Although the end of summer may elicit a sigh of relief when it comes to lawn care, keeping the perfect yard just isn’t that simple. Follow this guide if you want a great lawn, you can save yourself trouble when the next summer season comes around by putting in some work in the fall..
This article collects a series of critical approaches to optimize your autumn lawn maintenance. Each of these categories tackles a different area of lawn management, but they can all prove incredibly helpful when your grass needs a little kick to keep up growth. If you master these techniques, not only will your lawn stay even and covered throughout the colder seasons, but your friends and neighbors will also be in awe when spring does come.
Mow high in the Spring, Summer but low in the Fall.
Not surprisingly, mowing is a critical part of lawn maintenance even once the summer ends. An important change you’ll want to make once the leaves begin to fall is lowering the blade height of your mower. The heat of the summer sun means that your grass needs a little extra height to trap moisture and keep the soil from drying out and becoming infertile. As the weather starts to cool down, however, the soil won’t need this defensive barrier, and the seasonal advantages of a trimmer lawn start to take over.
Trapping moisture during the fall and winter can actually lead to unhealthy fungus that will threaten the health of your lawn. Fallen leaves can also prove to be more of an inconvenience and decompose slower with longer grass. Most likely, you’ll want to lower the blades on your mower around a notch or two, or about an inch height. Every strain of grass is different, however, so looking up the exact optimal height for your Bermuda or Zoysia can help you treat your lawn even better.
Falling leaves can provide a great excuse to knock out two important tasks in one. By taking a rake to your yard and cleaning up some of the leaves piling up on your grass, you can perform some dethatching in the process. This will help with anything blocking nutrients from reaching the roots of your soil. Although a regular leaf rake will do in a pinch, you can also upgrade to a proper thatch rake, which will treat your lawn properly without losing any efficacy in leaf clean-up.
Pro Tip: Talk with your neighbors and split the cost of renting a professional dethatching machine. This cuts the price in half or in thirds. Our neighborhood does this every year and it saves $$$ when you have to dethatch, aerate in the Fall with multiple machines.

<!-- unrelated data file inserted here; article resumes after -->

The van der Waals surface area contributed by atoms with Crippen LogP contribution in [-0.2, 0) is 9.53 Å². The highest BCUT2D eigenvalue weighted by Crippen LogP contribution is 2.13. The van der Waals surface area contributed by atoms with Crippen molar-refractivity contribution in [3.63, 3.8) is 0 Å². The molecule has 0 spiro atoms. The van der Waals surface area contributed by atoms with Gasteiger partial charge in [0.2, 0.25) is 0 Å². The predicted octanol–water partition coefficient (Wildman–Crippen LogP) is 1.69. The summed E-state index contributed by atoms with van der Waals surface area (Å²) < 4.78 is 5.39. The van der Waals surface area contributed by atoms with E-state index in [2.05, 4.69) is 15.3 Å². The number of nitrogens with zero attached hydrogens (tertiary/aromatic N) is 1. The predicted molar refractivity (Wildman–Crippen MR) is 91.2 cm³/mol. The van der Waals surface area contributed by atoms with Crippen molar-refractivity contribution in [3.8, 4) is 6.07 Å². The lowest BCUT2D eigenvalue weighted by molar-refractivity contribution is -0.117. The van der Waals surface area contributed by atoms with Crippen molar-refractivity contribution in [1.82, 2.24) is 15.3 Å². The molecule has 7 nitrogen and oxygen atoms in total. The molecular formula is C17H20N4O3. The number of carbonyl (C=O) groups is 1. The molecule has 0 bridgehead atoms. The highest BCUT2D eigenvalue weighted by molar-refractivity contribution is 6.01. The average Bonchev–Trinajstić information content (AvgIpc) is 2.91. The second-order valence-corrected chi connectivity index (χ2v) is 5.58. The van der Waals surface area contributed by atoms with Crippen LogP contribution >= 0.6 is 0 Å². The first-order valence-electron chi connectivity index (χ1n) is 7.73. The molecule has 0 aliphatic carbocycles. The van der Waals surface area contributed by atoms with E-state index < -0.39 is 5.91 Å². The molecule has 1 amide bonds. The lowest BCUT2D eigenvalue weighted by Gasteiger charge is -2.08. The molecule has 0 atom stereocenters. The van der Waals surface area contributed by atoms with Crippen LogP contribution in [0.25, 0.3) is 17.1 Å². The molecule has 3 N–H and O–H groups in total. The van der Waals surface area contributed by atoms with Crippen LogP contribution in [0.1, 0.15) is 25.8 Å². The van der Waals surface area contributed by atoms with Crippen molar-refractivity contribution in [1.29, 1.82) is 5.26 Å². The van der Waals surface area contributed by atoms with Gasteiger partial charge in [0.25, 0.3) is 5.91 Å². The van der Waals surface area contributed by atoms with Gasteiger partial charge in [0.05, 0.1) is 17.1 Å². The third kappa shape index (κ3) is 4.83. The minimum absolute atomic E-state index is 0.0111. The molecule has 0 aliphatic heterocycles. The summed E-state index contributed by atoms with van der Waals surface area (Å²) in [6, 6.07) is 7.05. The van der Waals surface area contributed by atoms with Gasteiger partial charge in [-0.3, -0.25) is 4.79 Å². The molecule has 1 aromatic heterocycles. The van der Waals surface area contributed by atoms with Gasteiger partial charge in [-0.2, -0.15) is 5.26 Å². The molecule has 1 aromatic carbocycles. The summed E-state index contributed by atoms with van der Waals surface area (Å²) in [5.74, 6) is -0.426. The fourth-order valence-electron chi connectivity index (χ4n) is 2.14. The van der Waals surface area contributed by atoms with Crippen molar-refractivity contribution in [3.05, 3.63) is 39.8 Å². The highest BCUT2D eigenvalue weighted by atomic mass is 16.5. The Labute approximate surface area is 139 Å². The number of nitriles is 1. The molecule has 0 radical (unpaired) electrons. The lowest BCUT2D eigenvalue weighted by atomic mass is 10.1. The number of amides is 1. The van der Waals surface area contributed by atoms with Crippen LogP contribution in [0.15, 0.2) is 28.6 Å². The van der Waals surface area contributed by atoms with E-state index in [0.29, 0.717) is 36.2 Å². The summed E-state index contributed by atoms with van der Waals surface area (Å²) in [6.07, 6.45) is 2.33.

Hand-in-hand with dethatching comes aerating, or directly puncturing your soil to assist with nutrient transfer. It may not always be necessary in the fall, but it’s still an option to consider if your soil has become tightly packed from your pets or children playing on your lawn. Aerating will require more specifically tailored equipment than the raking needed for dethatching.
The simplest of these are spike aerators, which just act as spikes pressing into the soil. A mid-tier option is a slicing aerator, which uses rotating blades. Check our our Lawn Maintenance in Fall for more tips on improving your lawn!. Don’t feel that you need a core aerator if your lawn hasn’t taken any real beating, or you live in an area without clay dirt, but it’s still a premium option to have on the table.
Fertilizing your lawn before it freezes for the winter can prove a significant help to your grass in the long run. Applying fertilizer when the first frost is happening will not only help your lawn throughout the winter season, but can maintain and enhance its growth the following spring—particularly in colder northern environments where the winter proves a particular threat. Opt for effective nitrogen fertilizer, like safe and slow-release natural options such as Milorganite.
Oversee in the Fall to thicken your lawn. Of course, even diligent application of all the above practices can’t always save patches that become fully bare. When the lushness of your lawn is interrupted by displeasing problem spots, it’s time for you to seed the parts of your lawn that need it. You should want until after mowing and potentially dethatching or aerating to tackle the actual task of seeding. This way, it will be much easier for the seeds to germinate in loosened and accessible soil.
After spreading it evenly—around a cup of mixture for every square foot—watering will subsequently be necessary until the patches recover. Re-seeding can be more difficult in the fall than in the spring, but it nonetheless can be an imperative emergency repair that simply can’t wait.
Dealing with Insects
Although summer may be the rifest with annoying pests like mosquitoes, fall brings with it a whole new slew of insects that may threaten your lawn. If you have to re-seed any patches like mentioned above, you should examine the spots and do some research to determine if any particular bug could be the culprit.
Kill them all! Talstar P is the best economical insecticide that I have ever used. It works on ticks, mosquitoes, lawn insects, bees, ants, ticks, spiders, roaches/water bugs,